• lead by example

Communication and Stress:
Enhancing Communication Skills
Communicating during times of stress is not always easy. Individual differences in personality, communication styles and skills, and expectations all play a part. Sometimes it is best to let issues rest for awhile before trying to communicate. Other times, lack of communication can interfere with regular daily living. After all, the family is a team and communication is essential for the farm and family to function. In addition, without communication, individual family members may be unaware of differing expectations and perceptions of the stressors in their lives.

For many farm families, stressful situations bring about issues not previously addressed. For example, two-generation farm families may need to communicate about equity and decision-making powers within the family. Often in two-generation farm families, the older generation maintains a great deal of decision-making power. However, in times of financial stress, younger generation family members may feel the need for more equitable decision-making power. This perceived inequality could lead to problems and miscommunication if not resolved.

Similarly, the family operates systematically with each member maintaining different roles and responsibilities. However, often during stressful times, individual differences and values may raise concern that can lead to strained relationships.

For example, many women play the role of peacemaker in the family. However, during difficult times, farm women report feeling a great deal of stress as they maintain the role of peacemaker within the family. Similarly, often one family member oversees the family and farm finances. This person may have vast experience with operating the farm and family expenses, but in bad times, finds it difficult to know what to do, or which way to turn. In this example, the family member may feel as if it is his "job" to find a way out of the current situation on his own. But, feeling backed against the wall, he may begin to resent the lack of support or understanding by other family members. Thus, understanding individual issues and perceptions of the same situations is extremely important.

In short, the lack of communication can lead to increased stress, strained relationships, and problems. Conversely, effective communication can help farm families pull together, understand one another, and cope with the short- and long-term stressors.

Coping Through Communication
First, recognize individual communication styles and skills. Some people process information internally. Once they have a clear understanding of an issue, they can share their thoughts with others. Others process issues aloud, and talk through problems to generate solutions.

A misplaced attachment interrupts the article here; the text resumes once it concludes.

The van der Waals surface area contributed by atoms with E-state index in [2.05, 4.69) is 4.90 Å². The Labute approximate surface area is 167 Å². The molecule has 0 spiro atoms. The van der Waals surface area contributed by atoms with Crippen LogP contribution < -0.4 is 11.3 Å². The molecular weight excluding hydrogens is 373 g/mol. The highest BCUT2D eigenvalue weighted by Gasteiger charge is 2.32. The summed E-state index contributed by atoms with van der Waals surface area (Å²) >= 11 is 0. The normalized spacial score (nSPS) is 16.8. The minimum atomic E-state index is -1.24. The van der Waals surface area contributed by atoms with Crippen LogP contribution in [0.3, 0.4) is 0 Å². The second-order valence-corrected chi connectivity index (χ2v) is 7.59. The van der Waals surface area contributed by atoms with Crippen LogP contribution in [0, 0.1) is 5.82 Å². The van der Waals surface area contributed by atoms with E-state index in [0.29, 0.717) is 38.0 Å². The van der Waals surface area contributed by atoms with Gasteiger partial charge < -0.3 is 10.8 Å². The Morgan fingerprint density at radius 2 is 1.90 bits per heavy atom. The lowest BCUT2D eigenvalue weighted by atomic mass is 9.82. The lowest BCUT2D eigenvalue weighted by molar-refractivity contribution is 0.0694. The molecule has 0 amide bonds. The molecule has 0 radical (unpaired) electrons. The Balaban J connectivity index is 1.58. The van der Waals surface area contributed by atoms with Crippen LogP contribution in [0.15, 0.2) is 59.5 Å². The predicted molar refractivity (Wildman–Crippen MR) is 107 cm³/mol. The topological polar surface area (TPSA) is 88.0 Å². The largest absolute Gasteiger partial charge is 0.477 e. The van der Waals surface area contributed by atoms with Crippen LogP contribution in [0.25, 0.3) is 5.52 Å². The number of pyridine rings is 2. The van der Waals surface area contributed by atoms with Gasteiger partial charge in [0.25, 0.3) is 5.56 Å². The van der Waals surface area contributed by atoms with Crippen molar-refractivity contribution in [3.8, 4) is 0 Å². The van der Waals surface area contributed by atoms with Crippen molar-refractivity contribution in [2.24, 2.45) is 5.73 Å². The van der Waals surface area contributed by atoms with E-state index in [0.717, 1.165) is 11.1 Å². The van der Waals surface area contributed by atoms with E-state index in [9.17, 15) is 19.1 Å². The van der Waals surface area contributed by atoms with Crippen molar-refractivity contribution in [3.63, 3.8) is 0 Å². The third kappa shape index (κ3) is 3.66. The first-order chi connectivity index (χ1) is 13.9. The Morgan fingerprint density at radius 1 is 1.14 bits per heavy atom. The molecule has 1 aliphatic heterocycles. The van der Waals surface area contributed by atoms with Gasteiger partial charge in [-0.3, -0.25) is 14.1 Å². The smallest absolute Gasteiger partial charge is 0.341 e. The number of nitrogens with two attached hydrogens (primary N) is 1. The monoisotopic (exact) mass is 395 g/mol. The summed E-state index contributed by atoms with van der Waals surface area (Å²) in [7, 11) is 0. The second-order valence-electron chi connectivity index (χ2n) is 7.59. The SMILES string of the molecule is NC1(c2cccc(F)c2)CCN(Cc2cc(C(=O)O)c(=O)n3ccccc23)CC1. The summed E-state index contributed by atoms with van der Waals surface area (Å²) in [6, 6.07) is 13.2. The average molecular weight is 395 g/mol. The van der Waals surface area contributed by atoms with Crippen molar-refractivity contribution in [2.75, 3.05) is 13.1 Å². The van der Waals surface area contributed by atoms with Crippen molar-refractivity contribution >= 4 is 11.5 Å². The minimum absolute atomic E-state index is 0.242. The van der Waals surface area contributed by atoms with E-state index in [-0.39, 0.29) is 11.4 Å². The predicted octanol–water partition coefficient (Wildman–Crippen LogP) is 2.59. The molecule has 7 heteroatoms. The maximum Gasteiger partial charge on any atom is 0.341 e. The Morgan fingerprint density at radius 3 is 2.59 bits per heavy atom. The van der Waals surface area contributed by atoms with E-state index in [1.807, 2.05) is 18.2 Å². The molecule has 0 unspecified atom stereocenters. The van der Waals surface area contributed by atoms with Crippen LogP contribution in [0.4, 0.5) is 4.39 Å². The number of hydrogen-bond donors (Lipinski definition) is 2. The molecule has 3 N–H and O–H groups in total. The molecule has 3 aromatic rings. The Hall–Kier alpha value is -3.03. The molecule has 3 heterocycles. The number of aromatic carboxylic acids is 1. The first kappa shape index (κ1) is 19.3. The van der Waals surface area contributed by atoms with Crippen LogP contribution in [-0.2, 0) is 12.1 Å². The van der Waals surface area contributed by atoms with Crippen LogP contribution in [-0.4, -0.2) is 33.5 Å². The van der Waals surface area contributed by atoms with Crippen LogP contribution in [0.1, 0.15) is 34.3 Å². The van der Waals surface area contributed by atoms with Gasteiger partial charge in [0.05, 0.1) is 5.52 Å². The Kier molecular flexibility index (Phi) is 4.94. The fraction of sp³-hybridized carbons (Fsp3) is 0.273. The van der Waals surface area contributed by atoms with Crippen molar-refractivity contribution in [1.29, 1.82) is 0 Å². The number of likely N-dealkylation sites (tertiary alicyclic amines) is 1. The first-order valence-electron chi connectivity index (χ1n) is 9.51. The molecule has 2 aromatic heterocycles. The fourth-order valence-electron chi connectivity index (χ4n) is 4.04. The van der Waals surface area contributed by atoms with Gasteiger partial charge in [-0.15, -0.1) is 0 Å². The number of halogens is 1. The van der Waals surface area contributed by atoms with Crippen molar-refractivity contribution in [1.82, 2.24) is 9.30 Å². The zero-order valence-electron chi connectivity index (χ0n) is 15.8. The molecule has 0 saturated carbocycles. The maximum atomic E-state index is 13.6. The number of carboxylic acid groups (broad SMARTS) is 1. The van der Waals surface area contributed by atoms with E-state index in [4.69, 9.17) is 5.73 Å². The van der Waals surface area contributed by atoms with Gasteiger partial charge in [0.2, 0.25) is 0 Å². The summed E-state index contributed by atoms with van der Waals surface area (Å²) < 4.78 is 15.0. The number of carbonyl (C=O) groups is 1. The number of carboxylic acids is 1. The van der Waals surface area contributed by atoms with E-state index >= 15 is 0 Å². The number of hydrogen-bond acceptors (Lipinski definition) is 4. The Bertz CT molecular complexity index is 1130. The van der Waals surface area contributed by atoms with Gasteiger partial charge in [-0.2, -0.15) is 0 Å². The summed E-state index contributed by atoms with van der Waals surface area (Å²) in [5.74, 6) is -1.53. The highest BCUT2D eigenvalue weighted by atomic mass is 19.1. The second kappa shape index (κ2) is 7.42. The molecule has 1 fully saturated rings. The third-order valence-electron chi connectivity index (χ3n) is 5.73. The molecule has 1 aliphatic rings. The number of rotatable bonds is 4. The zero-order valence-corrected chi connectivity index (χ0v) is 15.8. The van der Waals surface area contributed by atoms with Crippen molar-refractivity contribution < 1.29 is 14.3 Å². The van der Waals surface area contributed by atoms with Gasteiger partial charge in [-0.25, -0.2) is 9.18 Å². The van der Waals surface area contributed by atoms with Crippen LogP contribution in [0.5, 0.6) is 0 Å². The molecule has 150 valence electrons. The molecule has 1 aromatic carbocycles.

Understanding individual communication styles may help family members to use different communication strategies. Just as important to family functioning, are the issues of when, what, and how to communicate, and with whom. For example, should there be a set time each day or week to discuss important issues? Should family members ask when there might be a convenient time to discuss concerns? What do children need to know about family stressors? This last question is very important.

Effective Communication
Effective communication skills are essential for academic (not to mention other) advisors. Providing information in a meaningful way serves as a basis for decisions, which can have a profound influence on a student's entire life. Advisees are not simply deciding what courses they will take or what they will major in; they are also deciding, if only indirectly, their futures.
• Let your advisees tell their story first; do not interrupt their sentences, offer advice, or give suggestions (unless asked to).
• Do not bring up similar feelings or problems from your own experience and try not to give the impression that you want to jump right in and talk.
• Appreciate the emotion, voice intonation and body language behind his/her words. Obviously, this is not possible through email, but there is nothing wrong with a phone call or a personal visit!
• Establish good eye contact and use affirmative head nods and try to avoid nervous or bored gestures and fight off external distractions.
• Listen carefully and check your understanding. Paraphrasing what advisees have said or asking a question can help clarify meaning and determine that you're on the same page. Ask yourself whether or not advisees have asked the right questions. Too often, situations such as the following occur: